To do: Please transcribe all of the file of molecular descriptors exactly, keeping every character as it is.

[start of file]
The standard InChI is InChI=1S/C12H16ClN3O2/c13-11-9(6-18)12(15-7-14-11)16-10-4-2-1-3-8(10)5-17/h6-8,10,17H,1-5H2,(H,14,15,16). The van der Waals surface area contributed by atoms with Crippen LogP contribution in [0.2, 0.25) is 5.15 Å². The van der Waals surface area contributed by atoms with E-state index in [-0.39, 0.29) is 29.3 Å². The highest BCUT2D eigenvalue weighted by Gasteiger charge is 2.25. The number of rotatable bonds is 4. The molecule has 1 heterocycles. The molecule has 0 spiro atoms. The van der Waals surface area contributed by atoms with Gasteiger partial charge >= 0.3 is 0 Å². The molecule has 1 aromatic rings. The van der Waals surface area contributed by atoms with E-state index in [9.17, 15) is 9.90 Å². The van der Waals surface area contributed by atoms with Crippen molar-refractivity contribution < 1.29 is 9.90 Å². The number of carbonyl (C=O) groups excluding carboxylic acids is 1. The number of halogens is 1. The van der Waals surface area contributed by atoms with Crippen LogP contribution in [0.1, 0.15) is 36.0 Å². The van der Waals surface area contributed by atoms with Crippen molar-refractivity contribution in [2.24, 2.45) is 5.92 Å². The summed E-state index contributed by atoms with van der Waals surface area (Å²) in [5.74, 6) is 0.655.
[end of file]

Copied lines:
The standard InChI is InChI=1S/C12H16ClN3O2/c13-11-9(6-18)12(15-7-14-11)16-10-4-2-1-3-8(10)5-17/h6-8,10,17H,1-5H2,(H,14,15,16). The van der Waals surface area contributed by atoms with Crippen LogP contribution in [0.2, 0.25) is 5.15 Å². The van der Waals surface area contributed by atoms with E-state index in [-0.39, 0.29) is 29.3 Å². The highest BCUT2D eigenvalue weighted by Gasteiger charge is 2.25. The number of rotatable bonds is 4. The molecule has 1 heterocycles. The molecule has 0 spiro atoms. The van der Waals surface area contributed by atoms with Gasteiger partial charge >= 0.3 is 0 Å². The molecule has 1 aromatic rings. The van der Waals surface area contributed by atoms with E-state index in [9.17, 15) is 9.90 Å². The van der Waals surface area contributed by atoms with Crippen molar-refractivity contribution < 1.29 is 9.90 Å². The number of carbonyl (C=O) groups excluding carboxylic acids is 1. The number of halogens is 1. The van der Waals surface area contributed by atoms with Crippen LogP contribution in [0.1, 0.15) is 36.0 Å². The van der Waals surface area contributed by atoms with Crippen molar-refractivity contribution in [2.24, 2.45) is 5.92 Å². The summed E-state index contributed by atoms with van der Waals surface area (Å²) in [5.74, 6) is 0.655.